Area I: Magnetic manipulation and recording of neuronal signaling with nanomaterials

Magnetic fields can penetrate deep into the body without being attenuated due to low conductivity and negligible magnetic permeability of the biological matter. By delivering magnetic nanomaterials into biological systems we enable manipulation of a variety of physiological processes with weak magnetic fields. Through a combination of magnetic nanomaterials synthesis and characterization, we create a diversity of magnetic nanotransducers capable of selectively converting distinct magnetic fields into specific signals perceived by receptors in neurons. To date, we have developed nanotransducers that undergo heating (Science 2015) in rapidly alternating magnetic fields to trigger heat-sensitive ion channels as well as nanotransducers that exert a physical torque (ACS Nano 2019) stimulating mechanosensitive ion channels. By coupling heating to thermosensitive reactions, we have demonstrated nanotransducers that can deliver ions (Nano Lett. 2020) and pharmacological compounds (Nat. Nanotechnol. 2019) to target chemoreceptors. We have applied our nanotransducers to wirelessly and minimally-invasively manipulate neuronal activity, hormonal release (Sci. Adv. 2020), and behavior (Nat. Comm. 2021) under physiological and pathological conditions. Our current work continues to explore fundamental properties of magnetic nanomaterials with the goal of expanding the array of available magnetic modalities for neuromodulation. We are additionally interested in delivery and visualization of our materials within specific organs and specific cell types.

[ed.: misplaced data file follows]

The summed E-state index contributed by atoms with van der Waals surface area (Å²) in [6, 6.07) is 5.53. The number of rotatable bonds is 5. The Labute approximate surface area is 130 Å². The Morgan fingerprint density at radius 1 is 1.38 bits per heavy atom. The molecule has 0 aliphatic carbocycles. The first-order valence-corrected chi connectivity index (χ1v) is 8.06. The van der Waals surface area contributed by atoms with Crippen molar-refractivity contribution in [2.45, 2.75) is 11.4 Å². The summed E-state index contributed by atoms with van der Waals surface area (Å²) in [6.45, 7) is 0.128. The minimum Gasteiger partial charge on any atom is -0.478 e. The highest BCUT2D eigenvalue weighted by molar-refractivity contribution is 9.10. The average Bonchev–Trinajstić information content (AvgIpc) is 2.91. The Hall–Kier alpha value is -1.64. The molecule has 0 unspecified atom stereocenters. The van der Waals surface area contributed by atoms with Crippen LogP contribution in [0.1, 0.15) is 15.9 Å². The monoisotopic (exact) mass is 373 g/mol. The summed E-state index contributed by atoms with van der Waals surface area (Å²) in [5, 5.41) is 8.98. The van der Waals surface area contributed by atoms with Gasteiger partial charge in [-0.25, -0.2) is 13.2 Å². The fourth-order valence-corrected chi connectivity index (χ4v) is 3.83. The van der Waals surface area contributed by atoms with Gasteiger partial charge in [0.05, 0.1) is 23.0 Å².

Polina Anikeeva
Polina Anikeeva
Professor in Materials Science and Engineering
Professor in Brain and Cognitive Sciences
Associate Director, Research Laboratory of Electronics

My goal is to combine the current knowledge of biology and nanoelectronics to develop materials and devices for minimally invasive treatments for neurological and neuromuscular diseases.